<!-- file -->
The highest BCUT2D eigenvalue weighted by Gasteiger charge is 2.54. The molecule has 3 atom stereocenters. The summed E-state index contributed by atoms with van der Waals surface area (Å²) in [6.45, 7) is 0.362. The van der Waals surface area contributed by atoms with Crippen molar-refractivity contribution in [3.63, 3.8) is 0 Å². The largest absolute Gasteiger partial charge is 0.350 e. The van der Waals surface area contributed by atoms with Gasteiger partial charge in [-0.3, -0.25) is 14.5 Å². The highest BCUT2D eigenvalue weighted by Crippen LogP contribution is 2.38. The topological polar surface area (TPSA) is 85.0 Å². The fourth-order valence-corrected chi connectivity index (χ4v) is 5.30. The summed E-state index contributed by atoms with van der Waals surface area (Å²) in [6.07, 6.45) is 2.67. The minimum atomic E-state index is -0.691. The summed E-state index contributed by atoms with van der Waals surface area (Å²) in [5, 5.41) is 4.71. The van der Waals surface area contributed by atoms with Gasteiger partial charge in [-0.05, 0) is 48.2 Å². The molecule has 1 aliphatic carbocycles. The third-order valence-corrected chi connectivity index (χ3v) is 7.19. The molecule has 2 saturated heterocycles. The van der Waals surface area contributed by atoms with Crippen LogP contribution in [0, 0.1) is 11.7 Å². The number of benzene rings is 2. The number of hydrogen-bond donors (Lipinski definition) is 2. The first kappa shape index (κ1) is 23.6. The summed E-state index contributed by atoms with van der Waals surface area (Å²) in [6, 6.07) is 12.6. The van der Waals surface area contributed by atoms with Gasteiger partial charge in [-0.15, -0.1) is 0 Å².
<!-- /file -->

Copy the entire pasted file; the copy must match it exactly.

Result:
The highest BCUT2D eigenvalue weighted by Gasteiger charge is 2.54. The molecule has 3 atom stereocenters. The summed E-state index contributed by atoms with van der Waals surface area (Å²) in [6.45, 7) is 0.362. The van der Waals surface area contributed by atoms with Crippen molar-refractivity contribution in [3.63, 3.8) is 0 Å². The largest absolute Gasteiger partial charge is 0.350 e. The van der Waals surface area contributed by atoms with Gasteiger partial charge in [-0.3, -0.25) is 14.5 Å². The highest BCUT2D eigenvalue weighted by Crippen LogP contribution is 2.38. The topological polar surface area (TPSA) is 85.0 Å². The fourth-order valence-corrected chi connectivity index (χ4v) is 5.30. The summed E-state index contributed by atoms with van der Waals surface area (Å²) in [6.07, 6.45) is 2.67. The minimum atomic E-state index is -0.691. The summed E-state index contributed by atoms with van der Waals surface area (Å²) in [5, 5.41) is 4.71. The van der Waals surface area contributed by atoms with Gasteiger partial charge in [-0.05, 0) is 48.2 Å². The molecule has 1 aliphatic carbocycles. The third-order valence-corrected chi connectivity index (χ3v) is 7.19. The molecule has 2 saturated heterocycles. The van der Waals surface area contributed by atoms with Crippen LogP contribution in [0, 0.1) is 11.7 Å². The number of benzene rings is 2. The number of hydrogen-bond donors (Lipinski definition) is 2. The first kappa shape index (κ1) is 23.6. The summed E-state index contributed by atoms with van der Waals surface area (Å²) in [6, 6.07) is 12.6. The van der Waals surface area contributed by atoms with Gasteiger partial charge in [-0.15, -0.1) is 0 Å².